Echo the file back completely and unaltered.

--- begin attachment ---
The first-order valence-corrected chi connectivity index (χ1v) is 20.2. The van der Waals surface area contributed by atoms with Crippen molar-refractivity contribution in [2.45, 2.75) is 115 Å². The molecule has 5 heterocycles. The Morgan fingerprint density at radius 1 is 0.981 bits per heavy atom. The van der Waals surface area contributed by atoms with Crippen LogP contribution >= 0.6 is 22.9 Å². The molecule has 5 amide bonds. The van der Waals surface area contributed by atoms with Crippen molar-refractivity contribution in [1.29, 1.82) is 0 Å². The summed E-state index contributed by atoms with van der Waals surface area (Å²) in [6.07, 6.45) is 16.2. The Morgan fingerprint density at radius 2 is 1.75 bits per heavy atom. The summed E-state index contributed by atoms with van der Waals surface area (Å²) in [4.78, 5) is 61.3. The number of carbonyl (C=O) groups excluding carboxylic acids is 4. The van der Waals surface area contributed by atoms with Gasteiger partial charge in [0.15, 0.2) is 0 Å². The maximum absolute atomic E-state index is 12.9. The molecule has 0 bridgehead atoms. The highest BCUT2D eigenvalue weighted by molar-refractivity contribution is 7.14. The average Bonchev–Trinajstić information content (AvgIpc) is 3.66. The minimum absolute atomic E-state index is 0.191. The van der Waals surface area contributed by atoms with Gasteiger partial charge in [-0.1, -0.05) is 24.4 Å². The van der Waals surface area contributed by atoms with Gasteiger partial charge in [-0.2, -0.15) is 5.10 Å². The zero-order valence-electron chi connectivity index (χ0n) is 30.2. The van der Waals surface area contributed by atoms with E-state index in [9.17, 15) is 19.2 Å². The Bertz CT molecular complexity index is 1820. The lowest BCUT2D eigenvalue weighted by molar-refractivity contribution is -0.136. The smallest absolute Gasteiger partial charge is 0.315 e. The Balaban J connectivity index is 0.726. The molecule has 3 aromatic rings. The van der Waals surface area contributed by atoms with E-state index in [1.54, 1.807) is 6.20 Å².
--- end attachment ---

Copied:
The first-order valence-corrected chi connectivity index (χ1v) is 20.2. The van der Waals surface area contributed by atoms with Crippen molar-refractivity contribution in [2.45, 2.75) is 115 Å². The molecule has 5 heterocycles. The Morgan fingerprint density at radius 1 is 0.981 bits per heavy atom. The van der Waals surface area contributed by atoms with Crippen LogP contribution >= 0.6 is 22.9 Å². The molecule has 5 amide bonds. The van der Waals surface area contributed by atoms with Crippen molar-refractivity contribution in [1.29, 1.82) is 0 Å². The summed E-state index contributed by atoms with van der Waals surface area (Å²) in [6.07, 6.45) is 16.2. The Morgan fingerprint density at radius 2 is 1.75 bits per heavy atom. The summed E-state index contributed by atoms with van der Waals surface area (Å²) in [4.78, 5) is 61.3. The number of carbonyl (C=O) groups excluding carboxylic acids is 4. The van der Waals surface area contributed by atoms with Gasteiger partial charge in [0.15, 0.2) is 0 Å². The maximum absolute atomic E-state index is 12.9. The molecule has 0 bridgehead atoms. The highest BCUT2D eigenvalue weighted by molar-refractivity contribution is 7.14. The average Bonchev–Trinajstić information content (AvgIpc) is 3.66. The minimum absolute atomic E-state index is 0.191. The van der Waals surface area contributed by atoms with Gasteiger partial charge in [-0.1, -0.05) is 24.4 Å². The van der Waals surface area contributed by atoms with Gasteiger partial charge in [-0.2, -0.15) is 5.10 Å². The zero-order valence-electron chi connectivity index (χ0n) is 30.2. The van der Waals surface area contributed by atoms with E-state index in [9.17, 15) is 19.2 Å². The Bertz CT molecular complexity index is 1820. The lowest BCUT2D eigenvalue weighted by molar-refractivity contribution is -0.136. The smallest absolute Gasteiger partial charge is 0.315 e. The Balaban J connectivity index is 0.726. The molecule has 3 aromatic rings. The van der Waals surface area contributed by atoms with E-state index in [1.54, 1.807) is 6.20 Å².